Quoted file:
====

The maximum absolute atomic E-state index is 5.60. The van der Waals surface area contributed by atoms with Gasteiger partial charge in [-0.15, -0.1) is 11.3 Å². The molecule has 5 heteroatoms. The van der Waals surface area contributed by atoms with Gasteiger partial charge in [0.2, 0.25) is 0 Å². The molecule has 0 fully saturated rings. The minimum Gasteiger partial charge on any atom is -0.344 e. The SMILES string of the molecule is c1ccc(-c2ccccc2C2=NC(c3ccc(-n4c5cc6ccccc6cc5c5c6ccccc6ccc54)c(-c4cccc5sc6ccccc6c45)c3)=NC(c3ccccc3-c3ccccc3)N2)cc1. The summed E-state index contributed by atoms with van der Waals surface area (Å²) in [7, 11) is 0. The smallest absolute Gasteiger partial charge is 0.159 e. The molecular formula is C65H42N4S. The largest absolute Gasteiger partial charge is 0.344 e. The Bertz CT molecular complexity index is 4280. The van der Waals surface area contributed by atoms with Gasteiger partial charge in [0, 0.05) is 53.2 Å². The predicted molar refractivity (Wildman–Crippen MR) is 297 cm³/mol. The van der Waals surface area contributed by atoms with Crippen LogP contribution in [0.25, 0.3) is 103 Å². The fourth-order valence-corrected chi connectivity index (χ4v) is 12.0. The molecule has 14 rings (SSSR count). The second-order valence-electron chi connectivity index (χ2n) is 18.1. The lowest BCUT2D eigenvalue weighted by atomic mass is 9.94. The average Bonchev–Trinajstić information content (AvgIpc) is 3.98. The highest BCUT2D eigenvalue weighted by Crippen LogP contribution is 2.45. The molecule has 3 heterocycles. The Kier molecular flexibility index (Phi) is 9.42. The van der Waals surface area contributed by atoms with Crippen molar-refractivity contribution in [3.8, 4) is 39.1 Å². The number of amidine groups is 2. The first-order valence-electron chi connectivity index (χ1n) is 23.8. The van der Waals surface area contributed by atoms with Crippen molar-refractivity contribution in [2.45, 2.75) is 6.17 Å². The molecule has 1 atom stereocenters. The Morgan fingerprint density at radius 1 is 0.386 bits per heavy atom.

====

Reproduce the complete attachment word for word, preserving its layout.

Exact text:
The maximum absolute atomic E-state index is 5.60. The van der Waals surface area contributed by atoms with Gasteiger partial charge in [-0.15, -0.1) is 11.3 Å². The molecule has 5 heteroatoms. The van der Waals surface area contributed by atoms with Gasteiger partial charge in [0.2, 0.25) is 0 Å². The molecule has 0 fully saturated rings. The minimum Gasteiger partial charge on any atom is -0.344 e. The SMILES string of the molecule is c1ccc(-c2ccccc2C2=NC(c3ccc(-n4c5cc6ccccc6cc5c5c6ccccc6ccc54)c(-c4cccc5sc6ccccc6c45)c3)=NC(c3ccccc3-c3ccccc3)N2)cc1. The summed E-state index contributed by atoms with van der Waals surface area (Å²) in [7, 11) is 0. The smallest absolute Gasteiger partial charge is 0.159 e. The molecular formula is C65H42N4S. The largest absolute Gasteiger partial charge is 0.344 e. The Bertz CT molecular complexity index is 4280. The van der Waals surface area contributed by atoms with Gasteiger partial charge in [0, 0.05) is 53.2 Å². The predicted molar refractivity (Wildman–Crippen MR) is 297 cm³/mol. The van der Waals surface area contributed by atoms with Crippen LogP contribution in [0.25, 0.3) is 103 Å². The fourth-order valence-corrected chi connectivity index (χ4v) is 12.0. The molecule has 14 rings (SSSR count). The second-order valence-electron chi connectivity index (χ2n) is 18.1. The lowest BCUT2D eigenvalue weighted by atomic mass is 9.94. The average Bonchev–Trinajstić information content (AvgIpc) is 3.98. The highest BCUT2D eigenvalue weighted by Crippen LogP contribution is 2.45. The molecule has 3 heterocycles. The Kier molecular flexibility index (Phi) is 9.42. The van der Waals surface area contributed by atoms with Crippen molar-refractivity contribution in [3.8, 4) is 39.1 Å². The number of amidine groups is 2. The first-order valence-electron chi connectivity index (χ1n) is 23.8. The van der Waals surface area contributed by atoms with Crippen molar-refractivity contribution in [2.45, 2.75) is 6.17 Å². The molecule has 1 atom stereocenters. The Morgan fingerprint density at radius 1 is 0.386 bits per heavy atom.